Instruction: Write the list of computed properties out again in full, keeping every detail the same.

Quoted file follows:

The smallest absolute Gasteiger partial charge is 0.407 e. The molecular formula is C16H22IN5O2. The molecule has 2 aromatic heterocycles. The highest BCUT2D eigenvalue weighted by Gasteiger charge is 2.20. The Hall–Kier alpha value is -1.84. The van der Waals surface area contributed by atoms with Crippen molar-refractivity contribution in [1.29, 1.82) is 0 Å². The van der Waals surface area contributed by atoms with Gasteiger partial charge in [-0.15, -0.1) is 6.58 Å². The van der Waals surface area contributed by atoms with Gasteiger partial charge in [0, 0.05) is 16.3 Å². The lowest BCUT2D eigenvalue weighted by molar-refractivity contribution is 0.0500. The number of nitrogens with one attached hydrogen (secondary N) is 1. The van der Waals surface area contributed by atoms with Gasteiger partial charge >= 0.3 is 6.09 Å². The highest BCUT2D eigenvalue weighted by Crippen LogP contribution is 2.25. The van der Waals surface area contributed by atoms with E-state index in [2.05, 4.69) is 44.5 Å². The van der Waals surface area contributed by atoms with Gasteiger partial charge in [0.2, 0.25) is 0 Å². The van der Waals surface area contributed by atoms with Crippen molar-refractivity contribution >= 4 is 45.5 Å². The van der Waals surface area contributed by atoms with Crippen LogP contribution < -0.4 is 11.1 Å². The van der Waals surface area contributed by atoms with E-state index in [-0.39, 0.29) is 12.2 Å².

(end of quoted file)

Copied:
The smallest absolute Gasteiger partial charge is 0.407 e. The molecular formula is C16H22IN5O2. The molecule has 2 aromatic heterocycles. The highest BCUT2D eigenvalue weighted by Gasteiger charge is 2.20. The Hall–Kier alpha value is -1.84. The van der Waals surface area contributed by atoms with Crippen molar-refractivity contribution in [1.29, 1.82) is 0 Å². The van der Waals surface area contributed by atoms with Gasteiger partial charge in [-0.15, -0.1) is 6.58 Å². The van der Waals surface area contributed by atoms with Gasteiger partial charge in [0, 0.05) is 16.3 Å². The lowest BCUT2D eigenvalue weighted by molar-refractivity contribution is 0.0500. The number of nitrogens with one attached hydrogen (secondary N) is 1. The van der Waals surface area contributed by atoms with Gasteiger partial charge >= 0.3 is 6.09 Å². The highest BCUT2D eigenvalue weighted by Crippen LogP contribution is 2.25. The van der Waals surface area contributed by atoms with E-state index in [2.05, 4.69) is 44.5 Å². The van der Waals surface area contributed by atoms with Gasteiger partial charge in [0.2, 0.25) is 0 Å². The van der Waals surface area contributed by atoms with Crippen molar-refractivity contribution >= 4 is 45.5 Å². The van der Waals surface area contributed by atoms with Crippen LogP contribution < -0.4 is 11.1 Å². The van der Waals surface area contributed by atoms with E-state index in [-0.39, 0.29) is 12.2 Å².